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Indian American doctors’ amazing initiative gets huge attention!

California, USA (CU)_ The AAPI – American Association of Physicians of Indian Origin, one of the major medical groups in the United States, initiated its “Adopt-A-Village” program to offer healthcare facilities to rural India by adopting native villages across India. According to the media, Indian consul generals from Chicago, New York, Houston, and Atlanta, as well as a deputy consular from San Francisco and the Indian ambassador to the United States, Taranjit Singh Sandhu, were among those who attended the virtual launch of the initiative last week.

The Adopt-A-Village project is a rural health mission in which the AAPI recommends adopting 75 villages in India to commemorate India’s 75th year of independence. As part of the initiative, people will be provided free health tests for diseases such as anemia, obesity, renal disease, and cholesterol concerns, among others. The findings will then be analyzed by GTC, and follow-ups will be carried out. According to the report, the AAPI program would team up with Telangana’s Global TeleClinics and would support and focus on communities in the Indian states of Andhra Pradesh, Gujarat, Karnataka, Tamil Nadu, and Telangana.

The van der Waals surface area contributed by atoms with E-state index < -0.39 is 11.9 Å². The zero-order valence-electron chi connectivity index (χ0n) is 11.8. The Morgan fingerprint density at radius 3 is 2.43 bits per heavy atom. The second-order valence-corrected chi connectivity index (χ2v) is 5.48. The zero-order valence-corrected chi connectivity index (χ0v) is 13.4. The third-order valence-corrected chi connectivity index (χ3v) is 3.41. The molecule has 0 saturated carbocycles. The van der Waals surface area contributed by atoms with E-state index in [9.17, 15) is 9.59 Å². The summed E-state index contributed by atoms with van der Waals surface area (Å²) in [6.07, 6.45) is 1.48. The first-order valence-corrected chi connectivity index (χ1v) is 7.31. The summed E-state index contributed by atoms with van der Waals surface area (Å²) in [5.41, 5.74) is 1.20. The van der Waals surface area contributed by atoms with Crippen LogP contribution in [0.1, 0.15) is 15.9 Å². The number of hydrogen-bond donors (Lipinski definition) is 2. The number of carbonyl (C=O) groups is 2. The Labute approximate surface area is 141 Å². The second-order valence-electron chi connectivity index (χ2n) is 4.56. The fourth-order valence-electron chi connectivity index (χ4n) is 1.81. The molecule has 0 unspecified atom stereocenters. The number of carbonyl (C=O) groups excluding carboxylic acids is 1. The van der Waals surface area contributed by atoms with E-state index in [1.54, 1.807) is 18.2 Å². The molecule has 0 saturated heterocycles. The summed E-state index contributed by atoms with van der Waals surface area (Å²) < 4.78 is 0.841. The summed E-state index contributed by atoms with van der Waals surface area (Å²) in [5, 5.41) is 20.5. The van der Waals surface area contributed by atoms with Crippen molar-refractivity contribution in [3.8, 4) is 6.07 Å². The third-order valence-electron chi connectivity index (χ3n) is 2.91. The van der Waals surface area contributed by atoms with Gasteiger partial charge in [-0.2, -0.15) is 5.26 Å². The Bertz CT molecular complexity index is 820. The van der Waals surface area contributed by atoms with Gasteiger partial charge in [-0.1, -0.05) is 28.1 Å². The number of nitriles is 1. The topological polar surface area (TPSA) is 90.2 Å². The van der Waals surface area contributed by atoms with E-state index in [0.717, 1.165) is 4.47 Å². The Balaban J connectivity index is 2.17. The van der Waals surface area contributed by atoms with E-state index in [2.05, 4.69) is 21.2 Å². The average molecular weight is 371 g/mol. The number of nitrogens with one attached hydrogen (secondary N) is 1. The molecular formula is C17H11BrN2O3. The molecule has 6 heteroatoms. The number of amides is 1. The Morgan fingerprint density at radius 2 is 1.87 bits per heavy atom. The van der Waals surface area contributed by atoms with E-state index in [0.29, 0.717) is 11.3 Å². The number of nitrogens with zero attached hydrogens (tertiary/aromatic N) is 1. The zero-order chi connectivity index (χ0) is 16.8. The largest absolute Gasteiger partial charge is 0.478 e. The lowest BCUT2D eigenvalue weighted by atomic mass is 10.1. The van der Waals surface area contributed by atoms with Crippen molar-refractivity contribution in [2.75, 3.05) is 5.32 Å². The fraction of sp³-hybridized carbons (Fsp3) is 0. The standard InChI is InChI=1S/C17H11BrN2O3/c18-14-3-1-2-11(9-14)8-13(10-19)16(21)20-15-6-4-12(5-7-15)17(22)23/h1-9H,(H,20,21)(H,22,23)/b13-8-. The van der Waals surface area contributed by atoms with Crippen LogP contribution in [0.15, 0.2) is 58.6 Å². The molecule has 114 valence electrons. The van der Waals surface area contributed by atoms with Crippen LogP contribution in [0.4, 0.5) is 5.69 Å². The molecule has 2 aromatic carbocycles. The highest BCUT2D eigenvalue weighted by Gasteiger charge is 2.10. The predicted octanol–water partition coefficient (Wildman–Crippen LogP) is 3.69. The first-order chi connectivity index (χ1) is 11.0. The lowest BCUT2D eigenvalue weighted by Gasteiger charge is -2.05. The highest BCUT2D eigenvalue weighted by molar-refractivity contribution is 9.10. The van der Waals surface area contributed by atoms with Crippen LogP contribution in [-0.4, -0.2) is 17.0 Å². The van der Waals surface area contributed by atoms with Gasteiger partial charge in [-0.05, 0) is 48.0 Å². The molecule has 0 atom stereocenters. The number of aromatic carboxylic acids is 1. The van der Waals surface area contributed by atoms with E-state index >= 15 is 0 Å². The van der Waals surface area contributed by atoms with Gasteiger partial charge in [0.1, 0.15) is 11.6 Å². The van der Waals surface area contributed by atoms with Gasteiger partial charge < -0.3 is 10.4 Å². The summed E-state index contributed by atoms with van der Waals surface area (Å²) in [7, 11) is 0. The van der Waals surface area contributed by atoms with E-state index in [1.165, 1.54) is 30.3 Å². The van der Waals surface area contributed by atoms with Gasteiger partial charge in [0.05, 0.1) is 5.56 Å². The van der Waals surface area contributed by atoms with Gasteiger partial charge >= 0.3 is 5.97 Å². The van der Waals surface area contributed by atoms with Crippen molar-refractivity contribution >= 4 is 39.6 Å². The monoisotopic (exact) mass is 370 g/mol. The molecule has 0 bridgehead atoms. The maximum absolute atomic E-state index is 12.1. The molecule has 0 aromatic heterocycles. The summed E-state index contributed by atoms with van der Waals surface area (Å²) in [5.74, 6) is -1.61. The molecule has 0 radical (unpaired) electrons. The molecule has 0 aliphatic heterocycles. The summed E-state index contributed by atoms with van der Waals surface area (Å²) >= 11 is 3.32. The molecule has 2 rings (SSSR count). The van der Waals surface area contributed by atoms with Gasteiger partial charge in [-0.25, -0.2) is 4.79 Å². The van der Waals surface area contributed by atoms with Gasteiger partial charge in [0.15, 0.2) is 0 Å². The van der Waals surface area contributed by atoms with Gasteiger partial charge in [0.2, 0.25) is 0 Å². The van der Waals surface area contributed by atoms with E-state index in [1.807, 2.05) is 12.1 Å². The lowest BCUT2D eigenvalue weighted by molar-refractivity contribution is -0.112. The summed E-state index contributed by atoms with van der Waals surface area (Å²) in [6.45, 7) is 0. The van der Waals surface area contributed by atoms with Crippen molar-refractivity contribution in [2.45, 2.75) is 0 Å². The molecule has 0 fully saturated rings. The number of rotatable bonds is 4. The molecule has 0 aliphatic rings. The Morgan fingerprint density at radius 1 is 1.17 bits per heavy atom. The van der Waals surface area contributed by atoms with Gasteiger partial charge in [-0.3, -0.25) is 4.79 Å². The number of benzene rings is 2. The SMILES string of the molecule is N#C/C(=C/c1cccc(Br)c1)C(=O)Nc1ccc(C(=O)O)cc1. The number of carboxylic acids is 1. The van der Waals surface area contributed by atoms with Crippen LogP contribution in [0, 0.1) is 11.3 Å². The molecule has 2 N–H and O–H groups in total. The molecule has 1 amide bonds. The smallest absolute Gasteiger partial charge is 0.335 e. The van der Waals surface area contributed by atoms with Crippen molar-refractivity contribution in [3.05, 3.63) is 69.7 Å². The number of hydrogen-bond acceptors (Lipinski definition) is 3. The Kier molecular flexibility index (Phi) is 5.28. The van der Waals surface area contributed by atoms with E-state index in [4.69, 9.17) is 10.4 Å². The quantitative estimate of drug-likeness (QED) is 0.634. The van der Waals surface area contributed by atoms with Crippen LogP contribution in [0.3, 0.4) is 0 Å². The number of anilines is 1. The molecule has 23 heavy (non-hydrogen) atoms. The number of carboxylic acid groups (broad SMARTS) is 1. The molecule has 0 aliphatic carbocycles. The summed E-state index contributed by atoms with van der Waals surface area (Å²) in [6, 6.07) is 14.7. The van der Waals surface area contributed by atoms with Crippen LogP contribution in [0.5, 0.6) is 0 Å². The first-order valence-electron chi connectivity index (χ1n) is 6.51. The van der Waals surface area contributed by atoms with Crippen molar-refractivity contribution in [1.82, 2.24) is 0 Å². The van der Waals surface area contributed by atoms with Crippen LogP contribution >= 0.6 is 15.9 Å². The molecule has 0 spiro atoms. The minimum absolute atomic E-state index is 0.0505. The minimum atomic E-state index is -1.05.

timesofindia.indiatimes.com

According to Dr. Satheesh Kathula, chairman of Adopt-A-Village initiative, India is home to around 7,00,000 villages, which house a large portion of the country’s underprivileged people. He addressed the necessity for safe drinking water and sanitary services for the rural poor. He said that these small initiatives can bring some improvements in people’s lives. He said, “By adopting one village at a time and working with the government and NGOs, NRIs can make a difference”.

According to the AAPI leadership, by adopting and sponsoring their home villages in India, NRIs may assist in the advancement of their home states. Several physicians such as Dr. Jagan Ailinani and Dr. Suresh Reddy, the previous president of the association, have already initiated their work to help their native communities. The project is being viewed as an effort by these doctors of Indian descent to give back to their homeland.

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